Jack (Not Jackie) by Erica Silverman
This book is a good starting point for a conversation on gender identity. Her little sister Jackie gets a short haircut, goes shopping in the boys’ clothing section and wants to be called Jack; Susan experiences a wide range of feelings. In the end, she comes to terms with the fact that Jack will always be her sibling.
I’m New Here and 13. Someone New by Anne Sibley O’Brien
They recount the story of three newly-arrived immigrants and the peers who must help them integrate into their new school community. If you’re looking for an opportunity to assess your life from many points of view, this is it!
Hey, Wall by Susan Verde
He organizes a neighborhood effort to paint a mural honoring the people in his neighborhood on a dilapidated wall that extends over a whole city block. Students will be inspired by the narrative of a young artist and activist.
How To Solve a Problem: The Rise (and Falls) of a Rock-Climbing Champion by Ashima Shiraishi
As a youth, Ashima Shiraishi rose to prominence as one of the world’s best rock climbers in this autobiography. Students and instructors alike are sure to be impressed by this inspirational story, which is a great supplement to a biography study.
How to Write a Story by Kate Messner
As she works her way from the germ of an idea to a first draft, revisions, and editing, a young writer shows us her creative process in the form of animated thought bubbles. For a fledgling novelist, or for a class on fiction writing, pass this along.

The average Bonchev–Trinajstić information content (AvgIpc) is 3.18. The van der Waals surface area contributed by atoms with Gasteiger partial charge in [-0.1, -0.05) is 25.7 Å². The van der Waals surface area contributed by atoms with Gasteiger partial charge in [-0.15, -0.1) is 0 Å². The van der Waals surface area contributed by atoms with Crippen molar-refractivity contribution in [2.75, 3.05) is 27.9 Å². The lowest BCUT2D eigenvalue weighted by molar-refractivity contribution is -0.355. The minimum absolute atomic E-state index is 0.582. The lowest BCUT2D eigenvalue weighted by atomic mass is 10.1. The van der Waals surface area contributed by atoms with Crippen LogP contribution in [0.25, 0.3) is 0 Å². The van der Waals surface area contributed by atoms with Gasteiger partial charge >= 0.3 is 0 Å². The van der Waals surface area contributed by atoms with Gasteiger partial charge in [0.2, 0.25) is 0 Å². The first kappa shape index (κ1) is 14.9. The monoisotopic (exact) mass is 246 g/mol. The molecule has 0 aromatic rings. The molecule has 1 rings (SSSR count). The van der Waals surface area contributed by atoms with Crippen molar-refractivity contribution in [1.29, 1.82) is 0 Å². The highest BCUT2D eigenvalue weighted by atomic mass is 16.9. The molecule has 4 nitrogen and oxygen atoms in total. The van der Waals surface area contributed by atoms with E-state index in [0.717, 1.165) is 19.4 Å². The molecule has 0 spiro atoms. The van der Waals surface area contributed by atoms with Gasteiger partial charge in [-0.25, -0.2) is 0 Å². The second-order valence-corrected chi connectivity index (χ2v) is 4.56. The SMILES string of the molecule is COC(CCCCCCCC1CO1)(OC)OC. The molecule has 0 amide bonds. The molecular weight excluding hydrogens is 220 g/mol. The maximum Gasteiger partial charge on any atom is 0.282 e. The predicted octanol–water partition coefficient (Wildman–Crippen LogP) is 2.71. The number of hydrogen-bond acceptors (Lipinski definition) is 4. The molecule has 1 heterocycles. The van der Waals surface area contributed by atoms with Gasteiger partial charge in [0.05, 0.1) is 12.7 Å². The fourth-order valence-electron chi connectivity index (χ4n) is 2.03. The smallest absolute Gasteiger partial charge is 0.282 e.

Facts vs. Opinions vs. Robots by Michael Rex
Make an important idea stick out with this interactive title. Respect for other people’s viewpoints is another lesson that children can learn from the clever robot characters.
Life by Cynthia Rylant
A beautiful tale portrayed from the perspective of animals that serves as a constant reminder that life is full of surprises and growth.
The Cool Bean by Jory John and Pete Oswald
What are you waiting for? The Cool Bean is going to blow you away! It’s hard to believe legumes are such amazing role models for how to be kind in our society.
The Night Gardener by Terry and Eric Fan
This is one of our favorite Fan Brothers novels to discuss with students in second grade. William sees a topiary outside his window one morning. Soon, there will be a flurry of activity in the city.
Quiet Please, Owen McPhee! by Trudy Ludwig
This title is great for conversations about listening because it comes from the same team who brought us The Invisible Boy (a classroom must-have for all ages). A bout of laryngitis changes Owen McPhee’s habit of talking nonstop, and he learns the value of keeping his mouth shut as well.
My Dog Mouse by Eva Lindstrom
In this quiet, moving tale of a young woman walking her neighbor’s dog, an unsung hero emerges. It’s full with examples that can be used in mini-lessons on narrative writing.
Rot, the Cutest in the World by Ben Clanton
Certainly not the cutest thing in the world, Rot is a plain mutant potato. However, he still has the self-assurance to be himself.
Five Minutes (That’s a Lot of Time) (No, It’s Not) (Yes, It Is) by Audrey Vernick
We talk about it all the time, but how long truly is five minutes?? If you’re waiting in line or playing your favorite game, you’ll have different experiences! This little treasure will spice up your time-telling math lessons.
A Hundred Billion Trillion Stars by Seth Fishman
The topic of enormous numbers is explored in this narrative. Science, math, and read-alouds will all benefit from this book.